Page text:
My Favorite Old .22 Rifle

I’m fortunate to live in the country and be able to safely shoot  off the deck into the back yard.
I’m fortunate to live in the country and be able to safely shoot off the deck into the back yard.

The word “old” always needs some clarification, as it means something different to each of us. For me, an “old” .22 rifle is a 19th century single shot, produced before the introduction of the repeaters and bolt actions of the 1890s. The Stevens Tip-Up of 1871, the Remington #2 Rolling Block of 1872, the Marlin Ballard #3 of 1875 and the Winchester Low Wall of 1885 are the best examples. Of these four guns, I’ve never had a Stevens, but have owned and shot several of the others, in various calibers.

My favorite plinking with .22s is shooting off hand at an 8” metal target, 50 yards out. My hold is six o’clock, so I can see the entire target on top of the front sight.
My favorite plinking with .22s is shooting off hand at an 8” metal target, 50 yards out. My hold is six o’clock, so I can see the entire target on top of the front sight.


The Remington Rolling Block action was invented during the American Civil War (1861-1865). It’s called “Rolling Block” because the breech block rolls back, rather than falling, dropping, or swinging out ­— to allow access to the chamber. The hammer also rolls back (first), to allow the breech block to open, and then holds the breech block closed, as it rolls forward to fire. It’s a simple action and very easy to operate ­— with one hand.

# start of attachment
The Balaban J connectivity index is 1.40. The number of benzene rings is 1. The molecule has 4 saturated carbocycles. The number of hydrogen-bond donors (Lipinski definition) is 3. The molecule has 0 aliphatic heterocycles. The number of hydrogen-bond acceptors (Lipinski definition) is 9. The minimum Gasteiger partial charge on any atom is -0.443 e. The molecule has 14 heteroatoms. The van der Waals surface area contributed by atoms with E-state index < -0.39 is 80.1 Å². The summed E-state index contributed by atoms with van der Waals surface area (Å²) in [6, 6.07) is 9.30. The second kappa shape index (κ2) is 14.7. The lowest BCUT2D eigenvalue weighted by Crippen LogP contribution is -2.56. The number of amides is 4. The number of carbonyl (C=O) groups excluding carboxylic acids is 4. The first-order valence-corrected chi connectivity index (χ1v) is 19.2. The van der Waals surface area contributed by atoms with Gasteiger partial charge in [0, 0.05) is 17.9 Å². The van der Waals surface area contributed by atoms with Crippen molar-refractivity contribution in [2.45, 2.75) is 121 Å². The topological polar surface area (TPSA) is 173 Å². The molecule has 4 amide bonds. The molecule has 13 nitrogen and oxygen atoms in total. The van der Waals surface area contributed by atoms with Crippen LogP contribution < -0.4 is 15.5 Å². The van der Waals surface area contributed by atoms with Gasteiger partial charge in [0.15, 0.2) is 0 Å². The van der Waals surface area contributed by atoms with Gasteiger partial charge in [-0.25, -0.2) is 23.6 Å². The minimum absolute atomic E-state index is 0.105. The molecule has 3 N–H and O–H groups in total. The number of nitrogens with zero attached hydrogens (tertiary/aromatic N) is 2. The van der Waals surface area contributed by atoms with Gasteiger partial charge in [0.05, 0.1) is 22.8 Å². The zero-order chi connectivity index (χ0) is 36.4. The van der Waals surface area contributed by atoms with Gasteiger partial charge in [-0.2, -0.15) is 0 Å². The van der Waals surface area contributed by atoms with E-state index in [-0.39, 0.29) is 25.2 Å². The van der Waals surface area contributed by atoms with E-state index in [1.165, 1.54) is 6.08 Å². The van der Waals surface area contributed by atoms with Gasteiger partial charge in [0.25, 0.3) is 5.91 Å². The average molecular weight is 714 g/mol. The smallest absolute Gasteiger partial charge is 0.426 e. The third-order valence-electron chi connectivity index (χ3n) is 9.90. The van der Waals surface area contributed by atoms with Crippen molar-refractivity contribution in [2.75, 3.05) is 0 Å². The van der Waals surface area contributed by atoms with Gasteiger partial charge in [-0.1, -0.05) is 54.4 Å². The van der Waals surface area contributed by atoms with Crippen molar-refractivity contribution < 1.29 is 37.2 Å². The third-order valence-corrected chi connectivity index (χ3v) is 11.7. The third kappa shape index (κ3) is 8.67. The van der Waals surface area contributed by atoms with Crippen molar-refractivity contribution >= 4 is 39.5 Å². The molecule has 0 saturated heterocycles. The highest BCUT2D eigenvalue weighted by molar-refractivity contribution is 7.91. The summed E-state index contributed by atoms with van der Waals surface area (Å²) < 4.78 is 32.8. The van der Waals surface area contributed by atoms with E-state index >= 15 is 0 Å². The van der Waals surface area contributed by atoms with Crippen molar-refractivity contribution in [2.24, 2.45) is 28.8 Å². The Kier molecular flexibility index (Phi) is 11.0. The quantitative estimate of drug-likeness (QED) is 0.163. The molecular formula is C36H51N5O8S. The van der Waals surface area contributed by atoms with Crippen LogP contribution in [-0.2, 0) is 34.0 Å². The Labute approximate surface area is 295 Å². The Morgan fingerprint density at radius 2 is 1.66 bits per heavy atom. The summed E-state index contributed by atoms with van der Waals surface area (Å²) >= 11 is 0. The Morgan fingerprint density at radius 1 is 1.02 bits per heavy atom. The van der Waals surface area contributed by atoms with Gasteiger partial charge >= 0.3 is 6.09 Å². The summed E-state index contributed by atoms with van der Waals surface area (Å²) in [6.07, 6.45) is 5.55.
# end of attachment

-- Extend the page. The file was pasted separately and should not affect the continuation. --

In the beginning, there were only large frame #1 military and sporting rifles. However, in 1872, Remington introduced a lighter weight “Sporting Rifle” version of the rolling block, called the #2; most had octagon barrels and were chambered for the smaller rimfire cartridges. The .32 rimfire was the most popular cartridge of the day and most of the #2’s that I’ve seen have been so chambered. However, quite a few were made in .22 rimfire (the .22 Long cartridge was introduced in 1871).
Once in a long while an old .22 rifle comes along that looks great; that is, it has most of the original aged colors and patina on the metal and the wood, and it’s been well cared for ­— inside and out. Also, it feels good, with a weight and a balance that please in every respect. Of course, it must shoot right; a rifle, especially, is always on trial ­— in this respect. Finally, it must be priced right. Certainly, I can afford to pay a bit more for a gun today than when I was younger; but I never want to think I’ve overpaid.

This Remington #2 Sporting Rifle was made about 1880, originally chambered in .22 Long. Weighing just under six pounds, it is easy  to hold on target for offhand plinking, and a pleasure to shoot.
This Remington #2 Sporting Rifle was made about 1880, originally chambered in .22 Long. Weighing just under six pounds, it is easy to hold on target for offhand plinking, and a pleasure to shoot.


Eight-inch steel targets offhand at 50 yards, from the back deck, is most of my shooting; the weight, balance, and one-hand operation all contribute to the joy of shooting this gun and making this Remington Rolling Block #2 Sporting Rifle my favorite old .22 rifle.